Vladimir Kagan designs are timeless, modern

February 19, 2006|By STEPHEN G. HENDERSON | STEPHEN G. HENDERSON,SPECIAL TO THE SUN

In creating what "now" looks like, style makers in architecture, fashion and entertainment recycle many eras from the past. Within the world of interiors, however, what passes for contemporary seems strangely stuck in just one epoch. It's only a slight exaggeration to say that no room can be considered up to the moment in 2006 unless it somehow pays homage to "Mid-century Modern." It's de rigueur to include an Eames chair, for instance, an Isamu Noguchi light fixture or an Eero Saarinen table.

Mid-century Modern refers to decor that was first created during the post-World War II boom and "Space Age." Of all the artists from this optimistic era, no one is still flying quite as high as Vladimir Kagan, the esteemed furniture designer who will deliver a guest lecture on Friday at the Hunt Valley Antiques Show. Proceeds will benefit Family and Children's Services of Central Maryland.

In a career that's spanned nearly six decades, Kagan's innovatively sculptured tables, chairs, and sofas have been heralded as icons of modernity. He's the darling of celebrities like Uma Thurman, David Bowie, Demi Moore and Tom Cruise, and featured in the permanent collections of London's Victoria and Albert Museum, The Metropolitan Museum of Art and the Baltimore Museum of Art.

Manda Riggs, co-chair of the Hunt Valley show, thinks Kagan couldn't be coming to Baltimore at a better time. "In light of all the changes Baltimore is making to attract a younger population, and keep young families here, Vladimir Kagan's style is perfect. It is clean, streamlined and forward thinking. It symbolizes the life we are living."

Another admirer is designer Tom Ford, who himself knows a thing or two about forward-thinking. "Looking at Kagan's furniture, I am always slightly awed because I can't imagine them ever looking anything less than totally relevant," Ford writes in his preface to The Complete Kagan (Pointed Leaf Press, 2004, $65), a lavishly-illustrated autobiography. When he was first retooling Gucci's image in the early 1990s, Ford wanted its retail environments to have a "glamorous, luxurious, but very clean aesthetic." After deciding that a multilevel, multi-directional Kagan Omnibus sofa could anchor this style, he ordered 360 of them for all Gucci's stores worldwide.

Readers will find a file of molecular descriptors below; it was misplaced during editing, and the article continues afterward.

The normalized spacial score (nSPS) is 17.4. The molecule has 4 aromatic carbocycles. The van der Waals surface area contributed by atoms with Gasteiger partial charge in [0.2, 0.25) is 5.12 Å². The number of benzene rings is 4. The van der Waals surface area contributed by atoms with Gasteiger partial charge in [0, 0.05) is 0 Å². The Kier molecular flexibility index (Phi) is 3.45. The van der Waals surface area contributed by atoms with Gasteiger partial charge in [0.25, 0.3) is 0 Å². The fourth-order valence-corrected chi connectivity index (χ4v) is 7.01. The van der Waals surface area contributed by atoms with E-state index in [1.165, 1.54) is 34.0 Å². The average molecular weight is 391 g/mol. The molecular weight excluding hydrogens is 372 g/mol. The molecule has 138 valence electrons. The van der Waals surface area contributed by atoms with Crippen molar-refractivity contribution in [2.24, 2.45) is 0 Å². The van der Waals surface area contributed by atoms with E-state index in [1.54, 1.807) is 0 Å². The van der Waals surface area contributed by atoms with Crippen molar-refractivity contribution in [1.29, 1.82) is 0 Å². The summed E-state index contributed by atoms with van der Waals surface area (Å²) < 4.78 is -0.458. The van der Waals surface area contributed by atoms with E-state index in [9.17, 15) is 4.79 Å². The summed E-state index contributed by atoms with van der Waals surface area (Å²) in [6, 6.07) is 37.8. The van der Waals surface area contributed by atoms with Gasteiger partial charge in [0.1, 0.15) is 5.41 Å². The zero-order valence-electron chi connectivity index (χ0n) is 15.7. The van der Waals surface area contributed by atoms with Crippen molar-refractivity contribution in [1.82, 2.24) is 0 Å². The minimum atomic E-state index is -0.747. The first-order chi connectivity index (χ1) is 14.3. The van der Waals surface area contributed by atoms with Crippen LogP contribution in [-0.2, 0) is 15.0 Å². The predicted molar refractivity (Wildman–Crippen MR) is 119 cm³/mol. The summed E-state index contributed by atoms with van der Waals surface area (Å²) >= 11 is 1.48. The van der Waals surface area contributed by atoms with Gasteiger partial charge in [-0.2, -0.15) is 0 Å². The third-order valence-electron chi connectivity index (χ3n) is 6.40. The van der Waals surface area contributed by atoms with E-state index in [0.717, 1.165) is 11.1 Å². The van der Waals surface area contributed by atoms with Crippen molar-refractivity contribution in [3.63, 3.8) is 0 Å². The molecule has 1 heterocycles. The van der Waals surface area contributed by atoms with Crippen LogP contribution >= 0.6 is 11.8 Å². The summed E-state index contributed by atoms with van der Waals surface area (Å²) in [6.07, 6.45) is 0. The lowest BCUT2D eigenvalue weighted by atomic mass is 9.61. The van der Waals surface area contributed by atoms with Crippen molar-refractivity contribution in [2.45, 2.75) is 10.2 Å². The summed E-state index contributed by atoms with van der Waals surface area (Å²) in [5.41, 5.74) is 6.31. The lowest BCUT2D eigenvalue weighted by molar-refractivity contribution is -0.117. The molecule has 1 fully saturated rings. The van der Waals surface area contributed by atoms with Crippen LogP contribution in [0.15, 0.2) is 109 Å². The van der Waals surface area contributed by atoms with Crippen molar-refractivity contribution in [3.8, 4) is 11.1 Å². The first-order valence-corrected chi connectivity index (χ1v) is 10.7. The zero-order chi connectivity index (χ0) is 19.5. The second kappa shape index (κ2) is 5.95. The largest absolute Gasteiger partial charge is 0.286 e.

This autobiography's subtitle, A Lifetime of Avant-Garde Design, summarizes Kagan's achievement, but raises questions as well. How, after all, can one be in the vanguard for decades? Isn't this a bit like being forever young?

Well, the fact is, at age 78, Kagan is forever young, too.

"He is so exuberant. The man doesn't stop," marvels Riggs, who first met Kagan on Nantucket, Mass., where the designer has a vacation home. "It's like the waters of Nantucket are his fountain of youth. Vladdy does more before 8 a.m. than I do all day!"

When not aboard Korduda, his Indian sailboat, Kagan lives on Manhattan's Upper East Side with his wife of nearly 50 years, Erica Wilson, the famed knitting and needlepoint expert. The couple have three children, Jessica, a jewelry designer; Vanessa, who runs Wilson's much-beloved shop on Nantucket; and Illya, a painter.

On a recent afternoon, Kagan welcomed a visitor to his magnificent courtyard building on Park Avenue, where his apartment is a rambling, chaotic affair. There's Haitian art; Indonesian and African masks; wood carvings from Mexico; and, many, many paintings, including a large Frank Stella and a quite good knock-off of Salvador Dali painted by Illya. Enormous floor-to-ceiling vitrines in the dining room are crammed with an ever-growing glass collection. Wilson's stitchery is everywhere -- pillows, samplers, even whole items of upholstery -- as are exquisite samples of Kagan's furniture.

Surveying this melange-bordering-on-mess, Kagan hoists one of his wildly overgrown eyebrows. "When decorating, people tend to be timid about color," he says. "But I always say, 'When in doubt, pick red. It goes with everything!'" He good-naturedly identifies this treasure or that, but is clearly anxious to fire up his laptop computer, where digital images are stored of his latest designs.

These pieces, which made their debut in January at the Cologne Furniture Fair, are enormous, slithering shapes that curve around circular ottomans, all upholstered in the same fabric. Their appearance simultaneously evokes 1960s "Rat Pack" Las Vegas, New York's Studio 54 discotheque in the '70s, and Stanley Kubrick's 2001: A Space Odyssey. Kagan selected Benny Goodman's Big Band music as a soundtrack for these visuals, but hip- hop or even Frank Sinatra (another Kagan collector) would serve equally well.

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